A couple of weeks ago, I listened to a lecture by Jamshed Bharucha. Currently the president of Cooper Union, he has spent his research career investigating music cognition and its neural correlates. During the talk, he presented a few cool findings, as well as his theory for the purpose of music. (Keep in mind that many psychologists, including Steven Pinker, think that music is a side effect – an accident – of the evolution of language, and that it does not necessarily have any additional survival purpose).
The first intriguing part of Jamshed’s talk actually connected music to language. One of his students remarked that she sometimes perceived melodic intervals in people’s everyday speech, and that these intervals related to speaker’s emotional state. To test this, Jamshed brought in professional actors to read lines in different ways – angry, happy, sad, and pleasant. For example, “Let’s go” was read as “Let’s go!” or “Let’s gooo” (in a whiny, tearful way), depending on the emotion that the actor was assigned to portray. Strikingly, the melodic interval of almost every sad reading was a descending minor third – an interval that has been associated with sadness over many, many years of music composition. The intervals for the happy readings were more scattered, while there were two distinct intervals that reflected anger (I don’t remember which). To me, this made sense, because the efficient communication of negative emotions is usually way more crucial to survival than communication of positive emotions (e.g., “A predator is coming!”).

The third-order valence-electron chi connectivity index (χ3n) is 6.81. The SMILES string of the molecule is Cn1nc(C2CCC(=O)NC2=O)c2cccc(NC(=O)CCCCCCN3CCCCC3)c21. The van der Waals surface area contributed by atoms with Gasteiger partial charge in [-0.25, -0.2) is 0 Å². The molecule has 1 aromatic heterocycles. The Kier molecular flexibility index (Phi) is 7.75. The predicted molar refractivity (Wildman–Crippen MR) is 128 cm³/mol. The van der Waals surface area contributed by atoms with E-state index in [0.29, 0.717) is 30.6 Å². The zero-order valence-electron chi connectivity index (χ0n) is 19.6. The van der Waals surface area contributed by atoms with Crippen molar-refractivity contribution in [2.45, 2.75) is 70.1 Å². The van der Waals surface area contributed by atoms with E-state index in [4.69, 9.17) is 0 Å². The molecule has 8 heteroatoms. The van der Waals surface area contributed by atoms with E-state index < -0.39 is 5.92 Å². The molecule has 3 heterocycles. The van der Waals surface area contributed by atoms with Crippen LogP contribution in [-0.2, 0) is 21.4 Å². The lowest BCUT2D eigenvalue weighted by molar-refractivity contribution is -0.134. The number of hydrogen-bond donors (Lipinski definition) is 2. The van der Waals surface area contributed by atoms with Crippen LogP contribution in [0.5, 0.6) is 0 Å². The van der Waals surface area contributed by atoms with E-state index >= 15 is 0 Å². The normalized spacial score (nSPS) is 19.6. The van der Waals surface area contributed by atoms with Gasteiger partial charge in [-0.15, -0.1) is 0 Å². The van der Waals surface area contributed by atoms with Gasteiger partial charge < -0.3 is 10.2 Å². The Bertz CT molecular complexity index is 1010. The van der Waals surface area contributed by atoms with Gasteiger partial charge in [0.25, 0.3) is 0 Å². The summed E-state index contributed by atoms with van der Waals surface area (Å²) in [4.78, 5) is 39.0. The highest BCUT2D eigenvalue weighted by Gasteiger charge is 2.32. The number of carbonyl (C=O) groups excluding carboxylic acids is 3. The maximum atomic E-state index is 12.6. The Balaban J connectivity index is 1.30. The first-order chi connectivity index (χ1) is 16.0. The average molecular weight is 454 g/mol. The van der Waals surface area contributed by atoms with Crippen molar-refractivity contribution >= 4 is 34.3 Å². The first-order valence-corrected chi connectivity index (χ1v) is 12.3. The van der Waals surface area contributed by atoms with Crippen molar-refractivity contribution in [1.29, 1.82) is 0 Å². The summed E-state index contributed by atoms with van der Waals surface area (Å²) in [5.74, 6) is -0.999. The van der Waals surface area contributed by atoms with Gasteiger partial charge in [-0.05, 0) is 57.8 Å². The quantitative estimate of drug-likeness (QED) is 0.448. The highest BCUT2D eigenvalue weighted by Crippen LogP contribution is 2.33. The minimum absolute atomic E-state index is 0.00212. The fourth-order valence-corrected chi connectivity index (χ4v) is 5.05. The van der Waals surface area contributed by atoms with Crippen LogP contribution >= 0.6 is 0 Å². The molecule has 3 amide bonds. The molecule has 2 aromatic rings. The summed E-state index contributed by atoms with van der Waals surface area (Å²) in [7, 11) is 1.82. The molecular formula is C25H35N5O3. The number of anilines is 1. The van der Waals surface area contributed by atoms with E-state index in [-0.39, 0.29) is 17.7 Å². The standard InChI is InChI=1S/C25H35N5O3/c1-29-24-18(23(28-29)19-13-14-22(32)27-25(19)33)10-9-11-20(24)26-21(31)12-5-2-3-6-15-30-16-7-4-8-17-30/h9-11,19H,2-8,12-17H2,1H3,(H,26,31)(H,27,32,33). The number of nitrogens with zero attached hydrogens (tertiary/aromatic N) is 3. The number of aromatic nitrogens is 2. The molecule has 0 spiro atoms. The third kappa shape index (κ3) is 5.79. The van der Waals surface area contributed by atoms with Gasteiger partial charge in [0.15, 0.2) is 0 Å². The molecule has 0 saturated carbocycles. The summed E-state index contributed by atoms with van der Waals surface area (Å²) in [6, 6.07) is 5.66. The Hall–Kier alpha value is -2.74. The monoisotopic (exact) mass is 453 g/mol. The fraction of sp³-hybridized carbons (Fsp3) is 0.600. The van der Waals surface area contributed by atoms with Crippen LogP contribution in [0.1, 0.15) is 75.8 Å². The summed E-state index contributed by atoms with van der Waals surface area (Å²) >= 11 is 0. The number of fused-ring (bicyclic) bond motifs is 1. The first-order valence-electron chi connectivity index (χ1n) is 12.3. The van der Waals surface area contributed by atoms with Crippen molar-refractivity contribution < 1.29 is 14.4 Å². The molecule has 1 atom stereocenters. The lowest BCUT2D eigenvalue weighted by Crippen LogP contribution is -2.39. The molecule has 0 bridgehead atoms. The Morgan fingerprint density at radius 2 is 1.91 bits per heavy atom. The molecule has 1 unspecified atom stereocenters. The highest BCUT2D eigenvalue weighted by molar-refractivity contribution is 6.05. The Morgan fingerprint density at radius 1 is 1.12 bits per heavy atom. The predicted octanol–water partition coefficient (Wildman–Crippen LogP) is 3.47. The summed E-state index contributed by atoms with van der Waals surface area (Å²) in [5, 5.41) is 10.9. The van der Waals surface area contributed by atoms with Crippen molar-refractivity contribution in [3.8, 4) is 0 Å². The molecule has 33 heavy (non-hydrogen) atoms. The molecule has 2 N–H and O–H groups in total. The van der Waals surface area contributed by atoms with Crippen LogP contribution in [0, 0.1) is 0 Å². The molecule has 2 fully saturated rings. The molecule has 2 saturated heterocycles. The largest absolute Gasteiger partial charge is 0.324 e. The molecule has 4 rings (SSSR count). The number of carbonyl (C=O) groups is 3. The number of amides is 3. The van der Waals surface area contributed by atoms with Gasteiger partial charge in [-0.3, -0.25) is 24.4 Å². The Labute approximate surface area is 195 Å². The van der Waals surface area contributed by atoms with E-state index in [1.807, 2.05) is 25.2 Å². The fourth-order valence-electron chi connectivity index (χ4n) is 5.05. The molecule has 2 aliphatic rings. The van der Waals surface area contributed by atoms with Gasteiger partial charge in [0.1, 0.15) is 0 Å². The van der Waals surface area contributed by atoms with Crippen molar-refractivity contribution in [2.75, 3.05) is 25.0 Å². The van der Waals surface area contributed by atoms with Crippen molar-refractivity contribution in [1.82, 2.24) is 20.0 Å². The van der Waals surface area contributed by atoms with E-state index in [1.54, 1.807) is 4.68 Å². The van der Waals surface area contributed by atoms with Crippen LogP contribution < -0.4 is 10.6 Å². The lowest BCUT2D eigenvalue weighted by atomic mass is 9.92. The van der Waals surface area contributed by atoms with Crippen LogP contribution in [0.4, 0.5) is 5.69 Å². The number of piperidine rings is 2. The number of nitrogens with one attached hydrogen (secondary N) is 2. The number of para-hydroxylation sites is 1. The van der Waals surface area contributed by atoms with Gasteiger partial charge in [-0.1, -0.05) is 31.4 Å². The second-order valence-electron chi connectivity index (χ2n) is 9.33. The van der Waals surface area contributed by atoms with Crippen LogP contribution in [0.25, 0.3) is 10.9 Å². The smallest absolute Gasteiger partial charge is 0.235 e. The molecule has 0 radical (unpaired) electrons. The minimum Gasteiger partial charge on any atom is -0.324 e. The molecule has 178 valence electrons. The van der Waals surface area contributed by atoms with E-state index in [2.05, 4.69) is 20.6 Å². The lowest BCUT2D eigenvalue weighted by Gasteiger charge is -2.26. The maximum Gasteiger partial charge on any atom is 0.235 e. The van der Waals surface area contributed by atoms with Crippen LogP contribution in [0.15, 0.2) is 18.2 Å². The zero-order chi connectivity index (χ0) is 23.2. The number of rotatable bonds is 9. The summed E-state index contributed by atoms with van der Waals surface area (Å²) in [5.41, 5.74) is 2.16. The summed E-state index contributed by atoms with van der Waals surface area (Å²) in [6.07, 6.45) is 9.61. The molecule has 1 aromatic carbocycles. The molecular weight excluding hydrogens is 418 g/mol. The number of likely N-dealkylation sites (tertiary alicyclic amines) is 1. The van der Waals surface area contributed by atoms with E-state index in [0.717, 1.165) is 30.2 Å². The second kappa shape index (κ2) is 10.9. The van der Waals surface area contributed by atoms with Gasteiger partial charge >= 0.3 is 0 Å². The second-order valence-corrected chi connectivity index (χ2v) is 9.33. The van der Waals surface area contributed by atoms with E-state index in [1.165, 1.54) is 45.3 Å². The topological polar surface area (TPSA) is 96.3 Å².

So, one might think that Jamshed’s theory of the purpose of music is the same as that for language – communication, but more specifically, the communication of affect. However, he mentioned that there is much more to music than emotion. Most musicians talk about structure – things like tempo, timbre, chords, etc. that go beyond producing certain feelings in the listener. So maybe it’s not emotion that music tries to communicate to other people, but rather, brain states in general. Our brains tend to respond to music in similar ways, so when we share music with other people or listen to it with them, our brain states are synchronized with theirs. This synchronization leads to social cohesion, since people with similar brain states might feel a connection with each other! In fact, we do see that music is a significant factor in the formation of identity in teenagers and adolescents (as I’ve mentioned before, musical tastes tend to stabilize by 18, probably because you’ve lived through the most important years for social cohesion – that is, for aligning yourself with people with whom you share similarities). And music has long been used as a tool in religion and small societies for bringing people together. After all, what makes you feel more connected with others than singing and dancing? Music may even predate language as a way for people to communicate very simple brain states.
To take this theory further, this may be why people who are friends or lovers tend to like the same things – the same types of music, movies, art, etc…because shared experience leads to social cohesion. Liking the same music means that your brain states are aligned when you both listen to it, and this helps to foster relationships. I would be curious to see if there is any research on “bonding” hormones, such as oxytocin, and the shared experience of music.